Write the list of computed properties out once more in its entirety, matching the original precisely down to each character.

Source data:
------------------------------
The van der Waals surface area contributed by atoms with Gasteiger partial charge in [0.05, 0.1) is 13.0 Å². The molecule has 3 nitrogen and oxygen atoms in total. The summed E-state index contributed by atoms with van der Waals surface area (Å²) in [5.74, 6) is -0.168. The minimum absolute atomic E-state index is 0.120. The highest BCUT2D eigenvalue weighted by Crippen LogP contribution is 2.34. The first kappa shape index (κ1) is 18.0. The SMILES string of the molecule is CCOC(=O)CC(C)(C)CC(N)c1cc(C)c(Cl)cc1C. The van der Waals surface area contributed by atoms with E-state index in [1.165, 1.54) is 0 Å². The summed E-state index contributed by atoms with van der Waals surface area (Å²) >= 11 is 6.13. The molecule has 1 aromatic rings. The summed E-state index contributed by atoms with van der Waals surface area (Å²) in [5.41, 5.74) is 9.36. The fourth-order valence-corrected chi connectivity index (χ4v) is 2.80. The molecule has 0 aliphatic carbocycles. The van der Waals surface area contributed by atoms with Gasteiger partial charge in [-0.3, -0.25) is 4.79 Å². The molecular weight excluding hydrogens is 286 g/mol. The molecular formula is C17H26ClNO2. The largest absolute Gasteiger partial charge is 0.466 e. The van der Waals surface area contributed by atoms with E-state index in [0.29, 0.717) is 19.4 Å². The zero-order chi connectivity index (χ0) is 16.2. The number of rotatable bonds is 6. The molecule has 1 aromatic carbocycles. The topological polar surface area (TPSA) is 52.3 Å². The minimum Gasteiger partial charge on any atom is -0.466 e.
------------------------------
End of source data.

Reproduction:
The van der Waals surface area contributed by atoms with Gasteiger partial charge in [0.05, 0.1) is 13.0 Å². The molecule has 3 nitrogen and oxygen atoms in total. The summed E-state index contributed by atoms with van der Waals surface area (Å²) in [5.74, 6) is -0.168. The minimum absolute atomic E-state index is 0.120. The highest BCUT2D eigenvalue weighted by Crippen LogP contribution is 2.34. The first kappa shape index (κ1) is 18.0. The SMILES string of the molecule is CCOC(=O)CC(C)(C)CC(N)c1cc(C)c(Cl)cc1C. The van der Waals surface area contributed by atoms with E-state index in [1.165, 1.54) is 0 Å². The summed E-state index contributed by atoms with van der Waals surface area (Å²) >= 11 is 6.13. The molecule has 1 aromatic rings. The summed E-state index contributed by atoms with van der Waals surface area (Å²) in [5.41, 5.74) is 9.36. The fourth-order valence-corrected chi connectivity index (χ4v) is 2.80. The molecule has 0 aliphatic carbocycles. The van der Waals surface area contributed by atoms with Gasteiger partial charge in [-0.3, -0.25) is 4.79 Å². The molecular weight excluding hydrogens is 286 g/mol. The molecular formula is C17H26ClNO2. The largest absolute Gasteiger partial charge is 0.466 e. The van der Waals surface area contributed by atoms with E-state index in [0.29, 0.717) is 19.4 Å². The zero-order chi connectivity index (χ0) is 16.2. The number of rotatable bonds is 6. The molecule has 1 aromatic carbocycles. The topological polar surface area (TPSA) is 52.3 Å². The minimum Gasteiger partial charge on any atom is -0.466 e.